Being involved in social change is a very rewarding job. Having the ability to help others in their times of need not only makes a difference in their lives but can make a tremendous difference in our own. However, social work and social justice can be extremely taxing on our mental health over time. The stress of serious situations or disasters, the demand for aid, and – at times – the inability to do anything other than the bare minimum; all of this can lead to extensive stress on our minds and our body.
A veteran counselor of sexual assault victims, Cyndi Amato knows the struggles of burnout during social work from her 20 years in the field:
“Burnout is real and can be a debilitating outcome of the professional stress of the social work field. Symptoms vary among individuals, and stages of burnout may differ, but the most common symptoms include feelings of physical and emotional exhaustion. When this happens the social worker’s ability to do their job becomes compromised and so does their physical and emotional health. Other symptoms could include irritability, rigidity, and lack of adaptability as the social worker experiences a low tolerance to frustration.”
It’s vital that you know your limits before reaching burnout and potentially negatively affecting those you are trying to help. This is why it is so important to put self-care of yourself above the care of those you are trying to help through social change.
Psychologist Ellen K. Baker, Ph.D., defines self-care as three different things: self-awareness of our mind, body, and spirit; self-regulation of physical and emotional impulses (both conscious and unconscious); and finding a balance between ourselves, others, and the greater community.
There are many different ways to handle and manage our stress before reaching burnout, including the most common ways of alleviating anxiety. However, as Cyndi Amato points out, the best method is “preventative in nature.” By practicing self-care regularly, you can make it easier to yourself to avoid reaching full burnout. Take advice from Amato and other professionals in social work on the best ways to care for yourself in the field during strenuous situations.
Meditation is an essential tool to have in your arsenal as a social change advocate. Being able to focus inwardly can help us determine how we should interact with our world. Peace Revolution offers meditation walkthroughs with Inner Peace to focus on creating peace internally so we bring that peace into our world.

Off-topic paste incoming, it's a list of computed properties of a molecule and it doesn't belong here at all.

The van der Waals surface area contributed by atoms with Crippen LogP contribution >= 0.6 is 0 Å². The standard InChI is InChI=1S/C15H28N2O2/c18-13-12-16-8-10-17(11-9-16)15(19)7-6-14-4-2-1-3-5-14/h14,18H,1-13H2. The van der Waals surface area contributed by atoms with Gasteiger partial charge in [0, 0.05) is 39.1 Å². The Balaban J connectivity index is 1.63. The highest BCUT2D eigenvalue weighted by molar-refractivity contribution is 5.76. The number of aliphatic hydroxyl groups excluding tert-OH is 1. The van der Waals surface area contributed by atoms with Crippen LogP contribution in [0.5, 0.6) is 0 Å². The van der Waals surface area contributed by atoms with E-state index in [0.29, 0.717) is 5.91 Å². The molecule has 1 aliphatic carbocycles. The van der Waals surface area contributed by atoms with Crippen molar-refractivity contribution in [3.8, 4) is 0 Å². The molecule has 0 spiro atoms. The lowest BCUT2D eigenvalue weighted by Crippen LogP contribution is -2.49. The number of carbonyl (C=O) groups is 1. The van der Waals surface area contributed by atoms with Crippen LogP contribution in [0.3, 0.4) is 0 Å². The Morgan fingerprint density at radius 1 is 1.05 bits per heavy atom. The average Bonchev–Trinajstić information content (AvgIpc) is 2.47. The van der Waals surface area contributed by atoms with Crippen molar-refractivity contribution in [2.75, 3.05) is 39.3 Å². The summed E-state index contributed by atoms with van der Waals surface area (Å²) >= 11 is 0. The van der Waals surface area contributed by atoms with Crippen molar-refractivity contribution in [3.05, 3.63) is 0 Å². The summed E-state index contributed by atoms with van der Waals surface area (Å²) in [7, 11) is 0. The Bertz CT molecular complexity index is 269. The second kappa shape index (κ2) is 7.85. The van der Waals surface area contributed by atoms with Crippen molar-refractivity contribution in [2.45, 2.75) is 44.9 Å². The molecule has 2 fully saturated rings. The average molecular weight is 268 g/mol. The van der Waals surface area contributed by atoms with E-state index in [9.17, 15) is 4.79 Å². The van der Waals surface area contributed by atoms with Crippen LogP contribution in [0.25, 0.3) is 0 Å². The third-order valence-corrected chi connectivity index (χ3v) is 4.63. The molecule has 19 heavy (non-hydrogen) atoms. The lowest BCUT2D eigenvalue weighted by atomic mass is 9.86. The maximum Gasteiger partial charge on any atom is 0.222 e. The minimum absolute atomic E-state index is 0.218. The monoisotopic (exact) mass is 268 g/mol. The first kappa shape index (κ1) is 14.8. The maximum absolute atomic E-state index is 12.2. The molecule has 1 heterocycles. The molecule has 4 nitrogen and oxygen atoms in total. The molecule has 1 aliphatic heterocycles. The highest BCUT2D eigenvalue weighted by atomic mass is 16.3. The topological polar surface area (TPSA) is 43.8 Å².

When burnout seems to be fast approaching, meditate on your emotions and your ability to do your work. Ask yourself these questions:
- Are you the best you can be right now?
- What do you need to focus on?
- What do you need to remove from your life right now to relieve your stress?
If you find the result of your stress is the work you have been doing, then it is completely acceptable to take a step away from social change for a bit to focus on yourself. You should not feel guilty for re-centering your focus on your personal well-being.
Meditation and breathing tend to go hand in hand. But breathing exercises can be performed even when your mind is unable to dive into a fully meditative state. The most recommended breathing exercise that I have come across is the 4-7-8 technique, also known as the relaxed breath. Dr. Andrew Weil is a strong proponent of the relaxed breath, and recommends it for times when we lack focus, have panic attacks, or even suffer from sleeplessness.
You cannot help everyone. This is the unfortunate side of social work and social justice. It is an uphill battle, and not everyone that you come across will be willing to accept help, or will benefit from it. We may try our best, but even that is not enough at times. In those cases, it is paramount to remember that you cannot help everyone. Letting go of your inability to control every situation can be hard, but is extremely cathartic when you can achieve it. If you fail to do so, the overwhelming burden and stress that you are placing on yourself can speedily lead you down the path to burnout.
Take Time to Yourself
One of the easiest ways to prevent burnout is to dedicate a day to yourself every week. Whether it’s staying home for a whole day, or turning off your smartphone and avoiding social media; by resting, meditating, and focusing on your well-being you can release all the pent up stress from the past week and prepare for the next. Drink water, go for a run, and treat yourself. You’ll be grateful you took the time, and the serenity you’ll achieve will reflect in your work.
By Katie McBeth
About the author: Katie McBeth is a Freelance writer out of Boise, ID. She enjoys reading teen novels, eating mac ‘n cheese, discussions on intersectional feminism, and attending indie concerts in small bars. Her love for reading is only trumped by her love for cats, of which she has three. She also has a dog, and he helps keep her grounded. You can follow her animal and writing adventures on Instagram or Twitter: @ktmcbeth.